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Article
Publication date: 9 November 2015

Monica Molino, Claudio G. Cortese, Arnold B. Bakker and Chiara Ghislieri

The purpose of this paper is to investigate the role of four recovery experiences (psychological detachment from work, relaxation, mastery, and control) in preventing work-family…

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Abstract

Purpose

The purpose of this paper is to investigate the role of four recovery experiences (psychological detachment from work, relaxation, mastery, and control) in preventing work-family conflict (WFC). Specifically, on the basis of WFC and recovery theories the authors hypothesized that workload would be positively related to WFC, and that recovery experiences would moderate this relationship.

Design/methodology/approach

The research involved 597 Italian employees (on pay-role or self-employed) from different occupational sectors. Participants filled-in an on-line questionnaire. Moderated structural equation modelling were used to test the hypotheses.

Findings

Results showed a positive relationship of workload with WFC. Regarding the hypothesized interaction effects, the relationship between workload and WFC was particularly strong under condition of low (vs high) psychological detachment, low relaxation, and low control.

Originality/value

This study highlights the beneficial role of recovery experiences in preventing the spillover of workload to the family domain, showing their moderating effects for the first time. These findings have several implications for both future research and practitioners.

Details

Career Development International, vol. 20 no. 7
Type: Research Article
ISSN: 1362-0436

Keywords

Article
Publication date: 15 February 2013

Monica Molino, Chiara Ghislieri and Claudio G. Cortese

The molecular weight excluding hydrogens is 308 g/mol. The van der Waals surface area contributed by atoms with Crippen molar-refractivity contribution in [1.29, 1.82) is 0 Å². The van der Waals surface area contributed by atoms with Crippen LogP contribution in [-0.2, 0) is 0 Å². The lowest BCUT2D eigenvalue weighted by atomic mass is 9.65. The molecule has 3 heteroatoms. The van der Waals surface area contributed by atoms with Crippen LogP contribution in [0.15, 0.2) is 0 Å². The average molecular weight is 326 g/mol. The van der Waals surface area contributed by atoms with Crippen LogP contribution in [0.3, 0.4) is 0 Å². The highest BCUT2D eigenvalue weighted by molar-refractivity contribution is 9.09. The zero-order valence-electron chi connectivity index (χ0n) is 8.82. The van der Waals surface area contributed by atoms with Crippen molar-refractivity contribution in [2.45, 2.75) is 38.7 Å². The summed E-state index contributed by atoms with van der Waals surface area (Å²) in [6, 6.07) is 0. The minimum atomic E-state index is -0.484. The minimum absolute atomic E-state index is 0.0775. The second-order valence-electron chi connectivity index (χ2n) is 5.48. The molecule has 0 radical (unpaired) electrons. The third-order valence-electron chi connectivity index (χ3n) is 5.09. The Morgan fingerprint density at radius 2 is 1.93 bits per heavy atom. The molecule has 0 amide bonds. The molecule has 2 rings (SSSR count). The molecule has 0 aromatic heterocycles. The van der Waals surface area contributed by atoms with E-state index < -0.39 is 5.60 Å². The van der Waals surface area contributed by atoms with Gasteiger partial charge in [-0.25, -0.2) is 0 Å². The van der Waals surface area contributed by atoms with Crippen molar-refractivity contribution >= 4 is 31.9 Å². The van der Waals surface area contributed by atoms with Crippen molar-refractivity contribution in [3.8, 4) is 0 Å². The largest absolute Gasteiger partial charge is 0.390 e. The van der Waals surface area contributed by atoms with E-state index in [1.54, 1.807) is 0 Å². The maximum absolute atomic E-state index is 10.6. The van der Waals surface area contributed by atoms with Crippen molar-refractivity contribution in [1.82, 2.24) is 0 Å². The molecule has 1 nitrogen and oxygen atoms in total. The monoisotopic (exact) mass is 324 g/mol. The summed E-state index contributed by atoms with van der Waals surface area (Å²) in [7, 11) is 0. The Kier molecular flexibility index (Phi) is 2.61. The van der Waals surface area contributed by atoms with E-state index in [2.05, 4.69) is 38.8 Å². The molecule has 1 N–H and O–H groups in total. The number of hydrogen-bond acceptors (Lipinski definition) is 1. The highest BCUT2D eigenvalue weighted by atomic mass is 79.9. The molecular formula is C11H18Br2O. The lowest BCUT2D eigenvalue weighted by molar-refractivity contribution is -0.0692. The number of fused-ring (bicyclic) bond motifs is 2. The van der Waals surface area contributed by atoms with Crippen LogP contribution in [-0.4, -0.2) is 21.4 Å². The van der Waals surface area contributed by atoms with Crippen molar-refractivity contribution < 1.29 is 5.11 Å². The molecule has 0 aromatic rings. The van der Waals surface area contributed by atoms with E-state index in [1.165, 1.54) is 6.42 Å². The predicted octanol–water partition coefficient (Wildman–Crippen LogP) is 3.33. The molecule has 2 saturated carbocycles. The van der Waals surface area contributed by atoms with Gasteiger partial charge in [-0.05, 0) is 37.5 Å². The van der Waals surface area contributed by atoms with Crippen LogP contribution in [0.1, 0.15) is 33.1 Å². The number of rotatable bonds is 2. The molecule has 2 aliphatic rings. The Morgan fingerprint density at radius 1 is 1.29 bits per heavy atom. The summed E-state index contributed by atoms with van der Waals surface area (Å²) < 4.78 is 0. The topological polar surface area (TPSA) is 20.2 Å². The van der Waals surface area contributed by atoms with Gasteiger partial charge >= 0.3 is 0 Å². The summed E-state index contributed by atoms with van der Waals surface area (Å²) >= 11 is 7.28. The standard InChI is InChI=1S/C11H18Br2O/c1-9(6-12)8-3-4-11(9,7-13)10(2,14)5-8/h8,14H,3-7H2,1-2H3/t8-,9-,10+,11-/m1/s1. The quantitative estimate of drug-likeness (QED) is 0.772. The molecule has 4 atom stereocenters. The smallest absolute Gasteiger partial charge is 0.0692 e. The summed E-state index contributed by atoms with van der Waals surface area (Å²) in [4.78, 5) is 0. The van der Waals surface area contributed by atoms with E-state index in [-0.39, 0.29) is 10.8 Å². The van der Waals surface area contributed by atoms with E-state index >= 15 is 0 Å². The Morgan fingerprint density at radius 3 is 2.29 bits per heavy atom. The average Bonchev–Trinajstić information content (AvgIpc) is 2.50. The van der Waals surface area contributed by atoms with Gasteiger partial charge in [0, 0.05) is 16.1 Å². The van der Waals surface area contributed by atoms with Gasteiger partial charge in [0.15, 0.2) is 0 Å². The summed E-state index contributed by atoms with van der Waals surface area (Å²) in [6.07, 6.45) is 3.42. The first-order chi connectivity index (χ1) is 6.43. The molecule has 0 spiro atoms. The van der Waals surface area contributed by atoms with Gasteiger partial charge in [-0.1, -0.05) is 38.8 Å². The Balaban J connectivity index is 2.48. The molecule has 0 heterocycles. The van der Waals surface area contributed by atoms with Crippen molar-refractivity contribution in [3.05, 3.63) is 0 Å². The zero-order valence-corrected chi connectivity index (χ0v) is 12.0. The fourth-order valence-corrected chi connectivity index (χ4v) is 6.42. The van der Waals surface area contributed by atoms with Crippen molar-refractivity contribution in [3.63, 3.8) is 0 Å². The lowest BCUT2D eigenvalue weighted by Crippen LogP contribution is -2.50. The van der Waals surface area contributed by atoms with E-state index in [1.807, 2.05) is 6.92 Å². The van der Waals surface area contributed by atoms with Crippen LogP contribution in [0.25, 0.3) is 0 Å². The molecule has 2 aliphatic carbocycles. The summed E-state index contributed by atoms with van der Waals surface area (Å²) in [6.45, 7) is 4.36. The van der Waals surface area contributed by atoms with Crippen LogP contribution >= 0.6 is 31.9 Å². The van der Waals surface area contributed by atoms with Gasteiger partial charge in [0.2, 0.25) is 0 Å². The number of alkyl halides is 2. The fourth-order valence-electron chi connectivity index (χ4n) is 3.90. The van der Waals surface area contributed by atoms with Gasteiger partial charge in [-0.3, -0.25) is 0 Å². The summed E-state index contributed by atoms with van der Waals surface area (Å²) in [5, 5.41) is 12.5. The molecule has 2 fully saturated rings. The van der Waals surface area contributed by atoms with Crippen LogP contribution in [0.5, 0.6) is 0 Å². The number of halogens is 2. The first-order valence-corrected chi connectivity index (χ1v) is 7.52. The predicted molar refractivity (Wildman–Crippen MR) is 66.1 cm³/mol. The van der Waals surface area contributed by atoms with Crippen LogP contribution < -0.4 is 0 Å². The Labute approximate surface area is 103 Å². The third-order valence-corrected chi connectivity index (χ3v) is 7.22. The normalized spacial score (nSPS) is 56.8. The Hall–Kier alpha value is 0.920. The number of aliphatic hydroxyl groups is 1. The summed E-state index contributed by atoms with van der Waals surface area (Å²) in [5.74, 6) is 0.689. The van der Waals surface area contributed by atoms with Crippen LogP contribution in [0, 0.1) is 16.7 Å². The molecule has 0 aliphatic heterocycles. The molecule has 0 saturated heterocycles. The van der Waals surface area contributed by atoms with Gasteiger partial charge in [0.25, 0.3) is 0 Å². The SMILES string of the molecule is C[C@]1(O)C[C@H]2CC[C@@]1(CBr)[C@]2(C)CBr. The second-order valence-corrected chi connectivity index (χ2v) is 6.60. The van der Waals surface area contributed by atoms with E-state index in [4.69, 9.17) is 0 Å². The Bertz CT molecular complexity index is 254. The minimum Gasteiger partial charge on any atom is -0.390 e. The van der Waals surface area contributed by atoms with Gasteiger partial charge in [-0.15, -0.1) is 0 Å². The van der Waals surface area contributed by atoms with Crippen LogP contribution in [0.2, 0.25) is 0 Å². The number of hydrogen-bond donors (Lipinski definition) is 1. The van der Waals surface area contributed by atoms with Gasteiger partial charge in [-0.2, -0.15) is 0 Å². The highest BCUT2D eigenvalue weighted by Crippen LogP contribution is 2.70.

Several studies have pointed out the importance of work‐family enrichment (WFE) for individuals' well‐being and organizations and for this reason, it seems important to understand…

1667

Abstract

Purpose

Several studies have pointed out the importance of work‐family enrichment (WFE) for individuals' well‐being and organizations and for this reason, it seems important to understand how organizations may promote it. This study attempts to understand the role of organizational resources and, particularly, of opportunities for professional development (OPD), in promoting WFE. Specifically, it aims to test the mediation role of OPD between job resources (supervisor and colleague support, job security) and WFE.

Design/methodology/approach

The study was conducted using a self‐report questionnaire administered to 353 employees and self‐employed workers from different occupational sectors.

Findings

Filling a gap in the literature, the results showed that two job resources (supervisor support and job security) increase OPD which, in turn, mediates the relationship between the two job resources and WFE. Colleague support showed only a direct positive effect on WFE.

Research limitations/implications

The first limitation of this research concerns the cross‐sectional design of the study, due to which no causal conclusions can be drawn. Moreover, future research might integrate some job demands and additional job resources into the model. Finally, regarding OPD, it is necessary to improve both understanding and measurement of this construct.

Practical implications

Based on the study's findings, organizations are encouraged to improve opportunities for job training and professional development, with important benefits for individuals, in terms of quality of work and life, and for organizations, in terms of better job attitudes and performance. Moreover, with regard to job security, more protection should be given to workers in order to enhance the quality of workplace learning and extra‐work life.

Originality/value

This study highlights the importance of integrating OPD into work‐family studies, demonstrating their role in enhancing the quality of life in the family domain. Furthermore, this study is one of the first to focus on job security as a significant resource in promoting professional development.

Book part
Publication date: 27 April 2023

Nicola Capolupo

Abstract

Details

Entrepreneurial Learning Evolutions in Startup Hubs: A Post-Pandemic Perspective for Lean Organizations
Type: Book
ISBN: 978-1-83753-070-0

Content available
Article
Publication date: 21 October 2013

142

Abstract

Details

Journal of Workplace Learning, vol. 25 no. 8
Type: Research Article
ISSN: 1366-5626

Article
Publication date: 1 May 2024

Emanuela Caracuzzo, Andrea Caputo, Antonino Callea, Claudio Giovanni Cortese and Flavio Urbini

Playful work design (PWD) is a set of proactive strategies implementing fun and self-challenge at work to actively create better work conditions. Following the job…